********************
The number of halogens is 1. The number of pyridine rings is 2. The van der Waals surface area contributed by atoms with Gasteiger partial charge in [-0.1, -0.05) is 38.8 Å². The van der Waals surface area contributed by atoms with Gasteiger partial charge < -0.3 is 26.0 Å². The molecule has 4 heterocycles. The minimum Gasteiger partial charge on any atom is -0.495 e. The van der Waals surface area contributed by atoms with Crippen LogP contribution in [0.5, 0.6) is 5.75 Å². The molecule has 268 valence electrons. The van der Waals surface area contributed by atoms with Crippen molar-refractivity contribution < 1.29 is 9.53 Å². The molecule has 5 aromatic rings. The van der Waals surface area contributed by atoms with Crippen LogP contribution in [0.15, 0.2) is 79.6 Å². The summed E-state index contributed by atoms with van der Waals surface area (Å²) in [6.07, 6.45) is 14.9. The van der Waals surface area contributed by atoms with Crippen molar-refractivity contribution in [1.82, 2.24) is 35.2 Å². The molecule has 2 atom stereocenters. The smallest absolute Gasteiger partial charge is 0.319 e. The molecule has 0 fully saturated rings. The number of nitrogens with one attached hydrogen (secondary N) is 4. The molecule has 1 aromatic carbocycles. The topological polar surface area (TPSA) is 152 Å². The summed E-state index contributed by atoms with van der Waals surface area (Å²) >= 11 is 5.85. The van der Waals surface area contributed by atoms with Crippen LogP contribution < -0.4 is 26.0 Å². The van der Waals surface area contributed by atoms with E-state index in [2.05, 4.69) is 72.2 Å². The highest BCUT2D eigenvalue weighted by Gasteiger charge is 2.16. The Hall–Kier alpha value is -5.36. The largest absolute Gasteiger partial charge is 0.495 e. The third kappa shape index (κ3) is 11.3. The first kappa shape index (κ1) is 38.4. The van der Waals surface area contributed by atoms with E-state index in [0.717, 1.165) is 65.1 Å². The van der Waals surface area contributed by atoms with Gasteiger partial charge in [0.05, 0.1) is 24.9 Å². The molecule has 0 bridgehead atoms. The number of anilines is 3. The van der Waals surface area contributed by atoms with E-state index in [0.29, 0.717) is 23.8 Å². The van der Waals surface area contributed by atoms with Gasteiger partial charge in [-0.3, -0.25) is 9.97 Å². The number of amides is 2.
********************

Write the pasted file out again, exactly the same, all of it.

The number of halogens is 1. The number of pyridine rings is 2. The van der Waals surface area contributed by atoms with Gasteiger partial charge in [-0.1, -0.05) is 38.8 Å². The van der Waals surface area contributed by atoms with Gasteiger partial charge < -0.3 is 26.0 Å². The molecule has 4 heterocycles. The minimum Gasteiger partial charge on any atom is -0.495 e. The van der Waals surface area contributed by atoms with Crippen LogP contribution in [0.5, 0.6) is 5.75 Å². The molecule has 268 valence electrons. The van der Waals surface area contributed by atoms with Crippen molar-refractivity contribution < 1.29 is 9.53 Å². The molecule has 5 aromatic rings. The van der Waals surface area contributed by atoms with Crippen LogP contribution in [0.15, 0.2) is 79.6 Å². The summed E-state index contributed by atoms with van der Waals surface area (Å²) in [6.07, 6.45) is 14.9. The van der Waals surface area contributed by atoms with Crippen molar-refractivity contribution in [1.82, 2.24) is 35.2 Å². The molecule has 2 atom stereocenters. The smallest absolute Gasteiger partial charge is 0.319 e. The molecule has 0 fully saturated rings. The number of nitrogens with one attached hydrogen (secondary N) is 4. The molecule has 1 aromatic carbocycles. The topological polar surface area (TPSA) is 152 Å². The summed E-state index contributed by atoms with van der Waals surface area (Å²) >= 11 is 5.85. The van der Waals surface area contributed by atoms with Crippen LogP contribution < -0.4 is 26.0 Å². The van der Waals surface area contributed by atoms with E-state index in [2.05, 4.69) is 72.2 Å². The highest BCUT2D eigenvalue weighted by Gasteiger charge is 2.16. The Hall–Kier alpha value is -5.36. The largest absolute Gasteiger partial charge is 0.495 e. The third kappa shape index (κ3) is 11.3. The first kappa shape index (κ1) is 38.4. The van der Waals surface area contributed by atoms with E-state index in [0.717, 1.165) is 65.1 Å². The van der Waals surface area contributed by atoms with Gasteiger partial charge in [0.05, 0.1) is 24.9 Å². The molecule has 0 bridgehead atoms. The number of anilines is 3. The van der Waals surface area contributed by atoms with E-state index in [0.29, 0.717) is 23.8 Å². The van der Waals surface area contributed by atoms with Gasteiger partial charge in [-0.3, -0.25) is 9.97 Å². The number of amides is 2.